A watchdog’s investigation over suspicions a Government department’s treatment of disabled benefits claimants broke equality laws has been described by the work and pensions secretary as a “significant moment”.

Mel Stride said he takes suggested criticisms of his department over the treatment of vulnerable people “very seriously”.

The Government minister and some of his predecessors are suspected to have violated the Equality Act 2010 while in charge of the Department of Work and Pensions (DWP), the Equality and Human Rights Commission (EHRC) has said.

The equality regulator started looking into the DWP after an all-party parliamentary group recommended in 2021 that it investigate the deaths of vulnerable claimants by suicide and other causes between 2008 and 2020.

The regulator initially planned to address its concerns by signing a legally binding agreement with the DWP but has decided instead to pursue a formal investigation.

Mr Stride was asked about the newly-announced investigation when he appeared before the work and pensions committee on Wednesday.

He confirmed he had not met EHRC chairwoman Baroness Kishwer Falkner since taking up his role in October 2022.

Asked if he envisaged engaging with the watchdog’s investigation as it goes forward, he said: “Clearly, it’s a significant moment and it is something that I take very seriously, as I do any suggested criticisms of the department, particularly in this kind of area, (of) more vulnerable people.”

The regulator is looking at whether during health assessment determinations, which form part of the application process for some benefits, the DWP failed to make reasonable adjustments for disabled people with learning disabilities or long-term mental health conditions.

Cabinet meeting
Mel Stride described the investigation as a ‘significant moment’ (Yui Mok/PA)

Health assessment determinations decide whether a consultation or medical examination is required as part of a person’s health assessment and what format it should take.

The EHRC is also investigating whether the DWP failed to consider equality and prevent discrimination in its day-to-day operations, as required as part of its Public Sector Equality Duty (PSED).

The investigation will assess whether the department complied with this obligation when developing, implementing and monitoring policy guidance related to health assessment determinations.

Asked if he would now meet Lady Falkner, Mr Stride told the committee: “I have no reasons, prima facie reasons, why I would not meet with the chair.

“Clearly we would need to understand what it was we were due to discuss. I would need to be taking into account all the factors that may be pertaining at that particular moment in time.

“But I have no hard and fast reason why I would not meet with the chair of the commission, absolutely not.”

EHRC chairwoman Lady Falkner said: “We are extremely worried about the treatment of some disabled benefits claimants by the DWP. We suspect the Secretary of State’s department may have broken equality law.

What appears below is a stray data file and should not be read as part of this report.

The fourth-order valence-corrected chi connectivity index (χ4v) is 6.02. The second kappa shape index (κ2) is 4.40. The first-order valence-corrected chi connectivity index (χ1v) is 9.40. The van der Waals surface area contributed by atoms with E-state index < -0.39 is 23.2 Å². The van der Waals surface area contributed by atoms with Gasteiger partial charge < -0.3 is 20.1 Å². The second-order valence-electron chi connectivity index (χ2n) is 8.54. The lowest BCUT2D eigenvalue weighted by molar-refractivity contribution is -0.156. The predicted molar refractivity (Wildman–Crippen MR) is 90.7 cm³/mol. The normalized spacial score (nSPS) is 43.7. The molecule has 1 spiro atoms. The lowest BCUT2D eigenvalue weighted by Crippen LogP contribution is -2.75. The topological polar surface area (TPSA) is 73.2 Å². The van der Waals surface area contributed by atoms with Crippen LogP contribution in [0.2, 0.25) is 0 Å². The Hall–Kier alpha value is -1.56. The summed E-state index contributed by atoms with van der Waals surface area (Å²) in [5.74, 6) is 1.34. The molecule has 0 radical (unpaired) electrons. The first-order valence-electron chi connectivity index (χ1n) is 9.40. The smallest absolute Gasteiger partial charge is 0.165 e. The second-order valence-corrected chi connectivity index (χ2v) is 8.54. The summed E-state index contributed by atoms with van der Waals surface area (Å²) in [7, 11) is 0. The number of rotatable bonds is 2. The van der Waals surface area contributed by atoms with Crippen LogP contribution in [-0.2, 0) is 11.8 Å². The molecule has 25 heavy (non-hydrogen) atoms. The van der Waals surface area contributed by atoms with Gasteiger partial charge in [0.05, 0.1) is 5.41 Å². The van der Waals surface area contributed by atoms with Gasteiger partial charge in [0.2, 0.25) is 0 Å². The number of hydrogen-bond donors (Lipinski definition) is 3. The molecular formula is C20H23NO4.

“We have decided we need to take the strongest possible action and that’s why we’ve launched this investigation.

“The DWP is responsible for vital support which many disabled people rely on, including personal independence payments, employment and support allowance and universal credit. Access to that support must be fair and must meet the requirements of the Equality Act 2010.

“Our investigation, alongside the PSED assessment we are also undertaking, will find out whether the DWP and the Secretary of State have breached equality law. If they have, we will use our unique legal powers to hold them to account.”

The EHRC is seeking information and evidence from disability charities and whistleblowers who have worked for the DWP.

Mark Winstanley, chief executive of Rethink Mental Illness described it as a “national scandal that our social security system lets so many people fall through the gaps” and said bereaved families and campaigners have been calling for the DWP to be held to account “for years”.

He added: “People severely affected by mental illness rely on the DWP for essential support, but time and time again we hear how people find it to be a punitive system which is extremely challenging to navigate at the best of times, but particularly when you’re unwell.

“We hope this investigation by the EHRC is the catalyst that finally leads to real change in how people severely affected by mental illness are supported by the state.”

A DWP spokesperson said: “The Government is committed to improving the lives of disabled people and our recent Disability Action Plan sets out 32 actions we are taking to make the UK the most accessible country in the world for disabled people to live, work and thrive.

“The DWP is committed to providing a compassionate service to all our customers. Benefits assessments are carried out by qualified health professionals with reasonable adjustments available to protect vulnerable claimants.

“We take our obligations under the Equality Act incredibly seriously, including the Public Sector Equality Duty, and will continue to co-operate with the Commission.”